It seems like you can’t turn on one of the evening sportscasts without seeing something that sparks some sort of discussion. Can you remember a time in your life where every night you can go to bed knowing exactly what the water cooler fodder is going to be the next day?
From the tragedy at the Kentucky Derby to the Chicago Bulls miraculously getting the ping pong ball to drop their way in the NBA Draft Lottery…the sportsworld gives us something every day. Just the other night, Jon Lester of the Boston Red Sox continued his remarkable return from cancer to hurl a no-hitter!
Plenty of people will point out the obvious...Red Sox pitchers have thrown the last two no-hitters (Clay Buchholz threw one last September), but I’ll go with the less traveled path with my water cooler talk.
By CALLING Lester’s no-no, Jason Varitek has now caught the most no-hitters in baseball history and, for the second time, they happened in back to back years. Hideo Nomo threw his in 2001…Derek Lowe matched the feat in 2002.
When it is all said and done, this will be an interesting (but forgotten) footnote on Varitek’s career. And while he is a good signal caller, the ONLY thing Varitek will have on Hall of Famers Roy Campanella and Yogi Berra is this odd distinction.
And since we're talking catchers…allow me to add some fuel to the fire when I suggest that recent retirement of Mike Piazza will continue to go virtually unnoticed.
Piazza was arguably the BEST hitting catcher in the game when he played ans possibly of all time. Of his peers, only Ivan Rodriguez can hold a candle to Piazza’s accomplishments at the plate. Sure, “Pudge” has an MVP award (Piazza finished in the top ten seven of his first eight seasons)…but there really is no comparison between the two.
But just how good, er, great was Mike Piazza?
You’d have to have your head under a rock to NOT know that he is the all-time leader in homeruns as a catcher. Piazza hit 396 of his 427 in games where he was behind the plate. Carlton Fisk has 351. Johnny Bench…326.
But what about the other offensive numbers?
The batting averages of the last three catchers inducted into the Baseball Hall of Fame (Bench, Fisk and Gary Carter) come in at .267, .269 and .262. Piazza…a cool .308.
Piazza arguably had one of the best hitting seasons as a catcher in 1997 when he hit .362 with 40 homeruns and 124 RBI.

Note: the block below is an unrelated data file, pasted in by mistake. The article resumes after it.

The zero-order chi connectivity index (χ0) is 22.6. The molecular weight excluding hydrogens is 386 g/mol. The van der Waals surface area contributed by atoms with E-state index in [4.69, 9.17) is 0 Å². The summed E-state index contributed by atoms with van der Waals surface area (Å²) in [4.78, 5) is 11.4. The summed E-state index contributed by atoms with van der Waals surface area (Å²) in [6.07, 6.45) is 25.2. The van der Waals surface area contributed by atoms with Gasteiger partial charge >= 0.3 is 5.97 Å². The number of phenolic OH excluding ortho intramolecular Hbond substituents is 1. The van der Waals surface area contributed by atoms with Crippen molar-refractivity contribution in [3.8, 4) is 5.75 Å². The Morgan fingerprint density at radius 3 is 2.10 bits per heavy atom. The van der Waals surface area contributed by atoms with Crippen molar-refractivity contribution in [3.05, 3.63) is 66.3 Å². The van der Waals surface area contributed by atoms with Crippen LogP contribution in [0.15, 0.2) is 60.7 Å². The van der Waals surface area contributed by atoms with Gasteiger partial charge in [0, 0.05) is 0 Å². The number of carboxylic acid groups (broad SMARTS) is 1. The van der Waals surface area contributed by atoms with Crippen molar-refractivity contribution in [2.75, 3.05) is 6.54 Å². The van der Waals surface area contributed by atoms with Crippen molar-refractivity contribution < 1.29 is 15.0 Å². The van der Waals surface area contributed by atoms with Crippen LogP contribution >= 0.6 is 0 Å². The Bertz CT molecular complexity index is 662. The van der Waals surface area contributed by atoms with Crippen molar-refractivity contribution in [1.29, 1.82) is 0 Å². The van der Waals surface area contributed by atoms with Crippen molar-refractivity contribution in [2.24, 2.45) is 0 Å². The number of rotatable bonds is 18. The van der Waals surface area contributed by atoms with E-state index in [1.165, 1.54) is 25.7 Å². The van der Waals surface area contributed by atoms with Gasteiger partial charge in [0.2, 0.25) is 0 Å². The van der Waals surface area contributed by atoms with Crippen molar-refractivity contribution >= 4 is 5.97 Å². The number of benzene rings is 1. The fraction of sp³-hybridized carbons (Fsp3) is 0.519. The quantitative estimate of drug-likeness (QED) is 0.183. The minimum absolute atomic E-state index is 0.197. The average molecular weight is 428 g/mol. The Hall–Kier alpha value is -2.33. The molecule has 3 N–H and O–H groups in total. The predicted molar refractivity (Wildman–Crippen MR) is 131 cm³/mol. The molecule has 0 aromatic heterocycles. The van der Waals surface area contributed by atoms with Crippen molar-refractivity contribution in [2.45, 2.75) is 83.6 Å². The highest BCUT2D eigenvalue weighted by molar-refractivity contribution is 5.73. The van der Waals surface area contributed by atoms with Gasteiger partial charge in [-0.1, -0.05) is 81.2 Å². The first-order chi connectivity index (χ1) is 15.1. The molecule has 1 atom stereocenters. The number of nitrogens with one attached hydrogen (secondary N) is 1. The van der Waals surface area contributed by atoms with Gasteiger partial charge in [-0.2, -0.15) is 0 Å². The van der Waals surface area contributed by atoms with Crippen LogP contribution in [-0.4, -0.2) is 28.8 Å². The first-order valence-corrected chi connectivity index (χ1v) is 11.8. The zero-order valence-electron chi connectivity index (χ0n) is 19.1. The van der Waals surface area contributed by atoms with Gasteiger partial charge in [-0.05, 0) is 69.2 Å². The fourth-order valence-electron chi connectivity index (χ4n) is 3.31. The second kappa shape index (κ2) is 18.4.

I think this is also where I am suppose to point out that Bench, Fisk and Carter combined for one season where they hit over .300 and qualified for the batting title.
Piazza hit higher than .300 in nine straight seasons and finished in the top five in batting average in four of those. Add in the ten straight silver slugger awards and the fact that he is one of only six players who have 400 career homeruns, a .300 average while never striking out more than 100 times in a season and you’ve got a special hitter.
The guy was an All-Star twelve out of thirteen years and elected by the fans to start ten of them, but still, there seems to be no love for Mike Piazza.
The guy is the ultimate underdog story...people SHOULD love that.
In 1988, the then first baseman Piazza was the last player the Los Angeles Dodgers drafted…in the 62nd round! As the story goes, the mercy pick was done as a favor to Tommy Lasorda, a close friend of Piazza's father. I guess after 1389 OTHER players are selected, you’re allowed to get a little punchy and make some crazy moves.
For the record, I found two other notable players that have gone 1390th or later…Juan Pierre and Mark Mulder.
Pierre was actually drafted three different times by three different teams. In 1996, he was picked 1406, but after it was all said and done, he was selected 390th two years later.
Mulder is a different story. Like Piazza, Mulder played firstbase when he was drafted 1456th out of high school. Unlike Piazza (who vowed to switch to catcher if drafted), Mulder switched to pitcher full time and was taken second overall in 1998 and after a career at Michigain State.
Piazza was superstar on both coasts by playing both with the Dodgers and the New York Mets. Ask anyone if there was a player who managed to win over both cities like Piazza did and, like me, I’m sure they’d be hard pressed to come up with a name off the top of their head. No doubt his five games with the Florida Marlins in 1998 failed to set South Beach ablaze. Haha.
So, like Frank Thomas…why no Piazza love?
I mean, typically, when one of the best players of their time retires, they get some press, Piazza got next to none. I guess we get to wait five years to see how well the sports writers remember him...as the greatest catcher of all-time or as the recipient of that famous Roger Clemens bat toss.
Oh yeah, should he not come back...Clemens will be eligible for the Hall the same year as Piazza and there isn't a snowball's chance I'd be missing either of those speeches.